Bain & Company | University of Cambridge | CV/Resume writing | 770 GMAT
Book a coaching

Are there any threats of substitution for consulting as an industry?

  • Upvotes
  • Date ascending
  • Date descending
replied on 09/11/2018
Bain & Company | University of Cambridge | CV/Resume writing | 770 GMAT

I see two things replacing/impacting consulting (at least in it's current/traditional state), both driven by technology: clients undertaking work internally, and the emergence of big data / data science.

When excel was still a relatively new tool, most corporate clients would have a relatively limited ability to use the tool to perform analysis themselves. Therefore, they had to hire consultants. Nowadays, tools are much more advanced and accessible, and the generation of analysts/young managers at corporate clients are much more technologically literate. Some of my clients today are even using more advanced tools like Tableau, so many tasks that before could have been an entire consulting engagement are performed internally.

With the rise of data science, and the increased ability of clients to do analysis themselves, less and less projects nowadays have the “traditional” type of analysis you might find in a case – e.g. breakeven analysis, profit line profitability, etc. Instead, I see the majority of projects going into one of two directions:

  1. highly analytical, using advanced tools like SQL, Alteryx, Tableau, Python, etc.: These are areas with great potential for clients, and areas where most clients are still not that proficient in
  2. Operational/non-quantitative cases (e.g. operating model re-design, PMO): Where clients are better at conducting basic analysis, consultants can still bring tremendous value through rigor, structure, and communication. Therefore, these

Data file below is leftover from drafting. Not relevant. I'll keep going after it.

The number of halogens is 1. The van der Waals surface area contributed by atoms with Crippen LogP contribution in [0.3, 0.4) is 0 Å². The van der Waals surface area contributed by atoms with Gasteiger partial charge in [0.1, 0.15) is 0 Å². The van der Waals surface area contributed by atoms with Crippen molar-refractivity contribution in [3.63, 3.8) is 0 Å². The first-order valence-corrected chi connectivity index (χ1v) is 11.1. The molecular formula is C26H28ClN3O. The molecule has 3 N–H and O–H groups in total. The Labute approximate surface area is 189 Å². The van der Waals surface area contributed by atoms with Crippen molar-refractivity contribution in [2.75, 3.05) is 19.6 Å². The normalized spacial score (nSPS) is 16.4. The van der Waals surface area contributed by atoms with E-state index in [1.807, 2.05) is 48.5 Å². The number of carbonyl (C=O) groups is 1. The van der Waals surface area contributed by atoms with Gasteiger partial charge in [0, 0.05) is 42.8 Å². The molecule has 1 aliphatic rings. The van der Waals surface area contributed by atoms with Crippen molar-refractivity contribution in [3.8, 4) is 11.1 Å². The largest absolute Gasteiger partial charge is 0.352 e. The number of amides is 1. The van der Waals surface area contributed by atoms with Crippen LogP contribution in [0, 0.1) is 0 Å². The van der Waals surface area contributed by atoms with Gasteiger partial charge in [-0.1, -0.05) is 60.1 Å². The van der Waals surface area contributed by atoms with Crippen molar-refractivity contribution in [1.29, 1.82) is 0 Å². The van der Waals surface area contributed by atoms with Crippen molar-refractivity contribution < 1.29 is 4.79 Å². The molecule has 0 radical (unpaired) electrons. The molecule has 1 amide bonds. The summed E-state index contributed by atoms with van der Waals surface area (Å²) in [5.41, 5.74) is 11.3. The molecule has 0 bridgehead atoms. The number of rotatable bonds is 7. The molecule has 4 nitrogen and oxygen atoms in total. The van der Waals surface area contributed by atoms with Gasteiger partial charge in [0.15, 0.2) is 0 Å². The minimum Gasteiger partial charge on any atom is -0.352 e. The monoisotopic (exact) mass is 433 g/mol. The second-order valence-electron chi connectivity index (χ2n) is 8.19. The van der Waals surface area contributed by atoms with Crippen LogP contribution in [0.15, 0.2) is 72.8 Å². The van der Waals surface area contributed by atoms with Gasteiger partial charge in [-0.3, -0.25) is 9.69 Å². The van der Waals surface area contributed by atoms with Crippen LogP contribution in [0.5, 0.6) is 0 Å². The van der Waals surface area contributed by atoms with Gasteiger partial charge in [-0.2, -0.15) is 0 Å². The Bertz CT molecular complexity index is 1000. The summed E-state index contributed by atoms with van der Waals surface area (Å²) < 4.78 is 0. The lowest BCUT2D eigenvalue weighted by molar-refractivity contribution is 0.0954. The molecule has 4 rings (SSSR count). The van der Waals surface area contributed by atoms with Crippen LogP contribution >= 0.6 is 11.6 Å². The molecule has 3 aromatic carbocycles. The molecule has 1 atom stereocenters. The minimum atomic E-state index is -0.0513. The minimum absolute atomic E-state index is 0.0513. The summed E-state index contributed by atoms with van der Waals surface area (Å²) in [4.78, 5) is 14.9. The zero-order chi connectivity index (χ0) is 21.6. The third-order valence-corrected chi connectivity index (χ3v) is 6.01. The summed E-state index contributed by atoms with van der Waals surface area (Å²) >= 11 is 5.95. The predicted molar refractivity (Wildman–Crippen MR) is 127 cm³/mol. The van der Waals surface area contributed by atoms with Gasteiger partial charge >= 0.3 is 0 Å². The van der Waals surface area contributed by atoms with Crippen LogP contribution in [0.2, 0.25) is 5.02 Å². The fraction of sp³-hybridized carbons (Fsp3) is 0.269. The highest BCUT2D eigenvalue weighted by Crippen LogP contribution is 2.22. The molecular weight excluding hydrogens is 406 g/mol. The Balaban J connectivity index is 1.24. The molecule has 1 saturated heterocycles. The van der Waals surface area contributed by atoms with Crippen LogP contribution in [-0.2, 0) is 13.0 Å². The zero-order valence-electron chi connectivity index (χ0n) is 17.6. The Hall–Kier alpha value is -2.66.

Consulting won’t be substituted – it will evolve with the trends of our time: Parts of consulting have now been “internalized” by clients, and the types of projects are changing rapidly. Of course, this will mean that some players will win, and some will lose – the consulting landscape in 10 years could be drastically different from what it is today.

Guennael replied on 09/19/2018
Ex-MBB, Experienced Hire; I will teach you not only the how, but also the why of case interviews

Not really. Consultants will always find a way to stay a step ahead. A few more things to keep in mind:

1. On average, consultancies have much better people than other companies. All of us former consultants see this first hand as we move back to industry. Brutal assessment perhaps, but a fact nonetheless

2.Consultancies see more best-in-class and worst-in-class examples than individual companies ever will. This gives them a depth of understanding that can't be matched, only hired

3. Half the time, the client already knows what needs to be done, but for whatever reason needs an outsider to say it. No, this isn't just politics - we all need someone to tell us what to do at times. Think of the couch potato who 'knows he should exercise. This will never go away

4. Same line of thought, you sometimes need an outsider to notice what is right in front of you

Consultants will evolve, but they sure won't be going away

PS: For argument's sake, let's now assume they do go away eventually... it won't be for the next couple of years, right? Your best bet as an individual is still to join and get the learning + experience out of it

Vlad replied on 09/11/2018
McKinsey / Accenture / Got all BIG3 offers / More than 300 real MBB cases / Harvard Business School

Could you pls clarify?